Christian, we must read more books by great storytellers. Read the deep thinkers. Read Wendell Berry. Read J.K. Rowling. Read Cormac McCarthy. I encourage you to read Leif Enger. Some of you may not have heard of Leif, but I believe he is one of the best among living writers. He has written only three novels and it has been ten years since he wrote his last novel, So Brave, Young, and Handsome. It is the rugged and nimble story of an aging train robber on a quest to reconcile the claims of love and judgment on his life and the failed writer who goes with him.
I thoroughly enjoyed So Brave, Young, and Handsome, but it was Enger’s first novel, Peace Like a River, that impacted me most. Set in the northern plains of Minnesota and the Dakotas, it is narrated by an asthmatic eleven-year-old named Reuben Land and is the story of his unusual family led by his father Jeremiah. The reader follows their family as they journey across the Badlands of the Dakotas in search of his fugitive older brother. It deserves its own review on another occasion, and I read it each winter with deep spiritual thought and longing for a world greater than here.
When Enger writes lines like “Fair is whatever God wants to do,” it requires a level of humility. But as he digs deeper, Enger touches on the honest human spirit when following the main characters: “Sometimes heroism is nothing more than patience, curiosity, and a refusal to panic.” That sounds more like the kind of hero I can follow than a gung-ho unrealistic portrayal only seen in Hollywood. Enger writes characters that resonate and are worth remembering and emulating.
I read plenty of novels. I used to think novels were a waste of time. I didn’t fall in love with them until after a decade of reading solely non-fiction because I was focused on merely absorbing information as though my college learning experience continued. What makes a novel “Christian”? Is it that the writer is an evangelical? Is it because the story is centered around obvious Christians with stories surrounding the church? Certainly, some novels are explicitly Christian where Christianity is a central theme, and the language feels as though it is known only to the members of the club held in church, and no one else is invited. I’m not interested in those novels. They are too obvious and I’ve always been attracted to the more subtle ones where you have to search deeply for what God is trying to say through the story. After all, God is the author of “story” and can use whatever He wants to convey truth.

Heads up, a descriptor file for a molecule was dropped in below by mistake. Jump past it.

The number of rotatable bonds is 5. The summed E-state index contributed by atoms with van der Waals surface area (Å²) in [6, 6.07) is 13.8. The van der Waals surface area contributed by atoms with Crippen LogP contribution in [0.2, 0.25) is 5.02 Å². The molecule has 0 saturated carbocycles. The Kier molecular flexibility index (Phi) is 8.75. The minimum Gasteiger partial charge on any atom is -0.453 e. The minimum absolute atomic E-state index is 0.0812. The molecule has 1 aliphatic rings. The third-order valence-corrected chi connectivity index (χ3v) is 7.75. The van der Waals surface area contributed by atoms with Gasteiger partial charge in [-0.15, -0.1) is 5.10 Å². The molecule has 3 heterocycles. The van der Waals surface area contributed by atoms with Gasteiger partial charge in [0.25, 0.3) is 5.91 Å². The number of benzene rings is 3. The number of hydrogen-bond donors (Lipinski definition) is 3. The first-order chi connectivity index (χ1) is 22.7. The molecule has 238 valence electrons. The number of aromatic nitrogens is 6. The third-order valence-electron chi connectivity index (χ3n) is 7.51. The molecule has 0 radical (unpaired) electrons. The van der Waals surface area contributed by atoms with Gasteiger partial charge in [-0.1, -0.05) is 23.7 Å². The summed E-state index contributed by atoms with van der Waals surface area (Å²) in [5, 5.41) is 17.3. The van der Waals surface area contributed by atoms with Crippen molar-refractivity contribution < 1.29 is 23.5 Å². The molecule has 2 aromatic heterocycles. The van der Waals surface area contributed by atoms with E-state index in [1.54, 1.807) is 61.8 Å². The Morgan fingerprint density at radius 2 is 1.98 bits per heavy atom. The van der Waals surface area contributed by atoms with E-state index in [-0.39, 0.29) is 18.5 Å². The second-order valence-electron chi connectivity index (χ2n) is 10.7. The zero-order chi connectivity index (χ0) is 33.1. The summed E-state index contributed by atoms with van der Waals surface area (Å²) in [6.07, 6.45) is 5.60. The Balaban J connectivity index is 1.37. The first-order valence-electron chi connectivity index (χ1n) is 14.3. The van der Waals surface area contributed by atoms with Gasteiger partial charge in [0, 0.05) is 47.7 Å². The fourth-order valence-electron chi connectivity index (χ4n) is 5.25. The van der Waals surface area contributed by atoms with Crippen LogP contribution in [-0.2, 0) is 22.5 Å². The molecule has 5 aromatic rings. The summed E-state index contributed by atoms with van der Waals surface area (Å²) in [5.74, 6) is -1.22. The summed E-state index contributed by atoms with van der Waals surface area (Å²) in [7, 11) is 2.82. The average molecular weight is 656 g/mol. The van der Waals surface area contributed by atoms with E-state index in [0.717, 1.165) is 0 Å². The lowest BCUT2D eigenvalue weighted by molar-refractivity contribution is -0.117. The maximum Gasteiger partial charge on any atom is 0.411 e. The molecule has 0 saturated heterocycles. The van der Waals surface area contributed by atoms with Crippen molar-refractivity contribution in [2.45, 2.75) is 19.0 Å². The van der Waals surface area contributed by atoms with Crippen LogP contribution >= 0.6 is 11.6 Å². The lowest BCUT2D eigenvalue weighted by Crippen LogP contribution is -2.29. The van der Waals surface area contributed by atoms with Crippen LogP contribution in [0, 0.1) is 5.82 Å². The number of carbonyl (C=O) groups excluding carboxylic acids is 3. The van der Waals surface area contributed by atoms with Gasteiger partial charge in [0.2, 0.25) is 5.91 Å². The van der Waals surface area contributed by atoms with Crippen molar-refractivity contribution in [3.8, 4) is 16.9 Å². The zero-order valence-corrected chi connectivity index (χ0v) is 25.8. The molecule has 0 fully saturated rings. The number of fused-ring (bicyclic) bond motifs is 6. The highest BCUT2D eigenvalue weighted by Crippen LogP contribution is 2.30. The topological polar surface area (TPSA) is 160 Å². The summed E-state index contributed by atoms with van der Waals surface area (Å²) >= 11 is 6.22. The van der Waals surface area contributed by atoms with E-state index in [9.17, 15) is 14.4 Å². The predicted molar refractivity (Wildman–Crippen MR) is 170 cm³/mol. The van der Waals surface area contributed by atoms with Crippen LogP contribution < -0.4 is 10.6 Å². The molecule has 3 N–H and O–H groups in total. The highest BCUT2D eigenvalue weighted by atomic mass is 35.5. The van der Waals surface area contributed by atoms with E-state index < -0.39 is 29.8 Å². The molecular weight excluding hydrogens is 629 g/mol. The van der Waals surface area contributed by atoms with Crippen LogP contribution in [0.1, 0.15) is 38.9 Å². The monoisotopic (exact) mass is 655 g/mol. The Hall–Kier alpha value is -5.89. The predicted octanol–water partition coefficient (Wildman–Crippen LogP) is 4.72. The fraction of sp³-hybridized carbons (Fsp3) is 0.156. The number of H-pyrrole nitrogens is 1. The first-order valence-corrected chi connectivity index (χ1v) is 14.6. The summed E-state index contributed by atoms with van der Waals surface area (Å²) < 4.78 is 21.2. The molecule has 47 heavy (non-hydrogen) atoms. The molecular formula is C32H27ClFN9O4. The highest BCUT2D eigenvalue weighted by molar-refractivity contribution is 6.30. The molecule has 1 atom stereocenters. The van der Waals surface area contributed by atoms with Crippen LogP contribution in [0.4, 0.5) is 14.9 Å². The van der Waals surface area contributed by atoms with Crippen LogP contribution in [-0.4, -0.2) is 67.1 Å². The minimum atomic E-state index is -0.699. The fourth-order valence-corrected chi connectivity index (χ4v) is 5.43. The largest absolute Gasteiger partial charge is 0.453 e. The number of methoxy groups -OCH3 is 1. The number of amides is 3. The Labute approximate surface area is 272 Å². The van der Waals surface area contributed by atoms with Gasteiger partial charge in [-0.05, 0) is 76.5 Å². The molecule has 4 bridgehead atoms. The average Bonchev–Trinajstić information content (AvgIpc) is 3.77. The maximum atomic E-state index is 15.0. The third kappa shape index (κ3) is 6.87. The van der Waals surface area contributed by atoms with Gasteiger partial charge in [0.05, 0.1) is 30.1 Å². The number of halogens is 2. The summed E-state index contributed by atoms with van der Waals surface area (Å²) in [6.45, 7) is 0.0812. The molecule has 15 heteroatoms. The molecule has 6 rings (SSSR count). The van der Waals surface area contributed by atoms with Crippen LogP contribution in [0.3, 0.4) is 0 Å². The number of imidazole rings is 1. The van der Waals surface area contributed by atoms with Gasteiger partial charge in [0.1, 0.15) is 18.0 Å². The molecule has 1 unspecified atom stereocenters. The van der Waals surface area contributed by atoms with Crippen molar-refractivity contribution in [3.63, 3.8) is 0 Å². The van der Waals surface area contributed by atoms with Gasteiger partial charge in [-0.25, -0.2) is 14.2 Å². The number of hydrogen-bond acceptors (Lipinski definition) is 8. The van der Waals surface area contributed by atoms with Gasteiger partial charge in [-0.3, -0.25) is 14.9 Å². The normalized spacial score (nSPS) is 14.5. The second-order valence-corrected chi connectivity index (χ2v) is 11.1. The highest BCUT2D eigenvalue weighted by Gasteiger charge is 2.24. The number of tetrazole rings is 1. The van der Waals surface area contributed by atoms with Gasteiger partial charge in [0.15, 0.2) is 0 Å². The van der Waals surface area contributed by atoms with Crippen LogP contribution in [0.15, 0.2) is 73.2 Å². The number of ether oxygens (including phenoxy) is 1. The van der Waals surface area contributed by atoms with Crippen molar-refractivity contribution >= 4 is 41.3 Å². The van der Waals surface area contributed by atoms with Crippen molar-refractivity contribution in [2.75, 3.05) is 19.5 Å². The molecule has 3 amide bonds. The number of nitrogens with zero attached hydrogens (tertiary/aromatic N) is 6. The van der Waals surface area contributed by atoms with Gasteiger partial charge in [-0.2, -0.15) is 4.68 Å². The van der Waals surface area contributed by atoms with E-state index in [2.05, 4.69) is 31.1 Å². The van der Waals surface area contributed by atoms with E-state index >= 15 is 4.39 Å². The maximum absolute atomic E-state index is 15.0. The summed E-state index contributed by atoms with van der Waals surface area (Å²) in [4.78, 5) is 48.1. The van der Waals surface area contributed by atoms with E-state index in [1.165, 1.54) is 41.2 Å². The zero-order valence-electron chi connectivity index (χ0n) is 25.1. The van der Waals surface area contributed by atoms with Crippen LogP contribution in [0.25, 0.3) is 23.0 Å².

Enter Virgil Wander, the latest release from Leif Enger. In the novel, Minnesota movie theater owner Virgil Wander is driving along Lake Superior when his car flies off the road into the icy waters. Virgil survives the crash, but his language and memory are altered and he emerges into a world no longer familiar to him.
Enger’s publisher, Grove Press, offers this further description of the novel:
As Virgil recovers, he begins to piece together his personal history and the lore of his broken town, with the help of a cast of affable and curious locals—from Rune, a twinkling, pipe-smoking, kite-flying stranger investigating the mystery of his disappeared son; to Nadine, the reserved, enchanting wife of the vanished man; to Tom, a journalist and Virgil’s oldest friend; and various members of the Pea family who must confront tragedies of their own. Into this community returns a shimmering prodigal son who may hold the key to reviving their town.
As I mentioned earlier, I love novels that are smart enough to avoid an obvious group of characters, roles, and storyline. From the first pages, subtle drama compels the reader to uncover mystery. As he recovers, Virgil debates throughout the book whether he should sell his Empress Theater. He struggles inwardly, as he recognizes that despite losing money on his business, people in town flock to the theater. The Empress is the center of happiness in town. Characters are introduced, visit Virgil, and treat him like their pastor or therapist. Virgil is everyone’s friend. The subtle hero. The glue that holds the town together. It is his relatability and everyman quality that attracts a reader to cheer for him. For anyone who has read Wendell Berry’s Jayber Crow, it is not difficult to see that Virgil Wander is a lot like Jayber Crow, the town barber who serves a similar role with the characters in his town: istening, serving, loving.
As Virgil pieces together what he sees as his purpose in town, the reader is nothing but captivated to follow him on this simple journey. Virgil has questions about life like, “How did I get here?,” “What am I supposed to do with my life?,” and “How to I find the courage to change?”
Virgil shares his predicament best with this observation: “For a man named ‘Wander’ I’d spent a long time in one place.”
From the first pages of the book, readers find themselves cheering for Virgil. The reader is rewarded page by page to see the prodigal Virgil uncover his purpose. This is not a book for someone wanting a predictable story. It also does not answer every reader’s question. This is what makes Virgil Wander great and not merely a story served up on a platter with a bow-tied ending. It is the journey of Virgil that matters and you won’t be disappointed.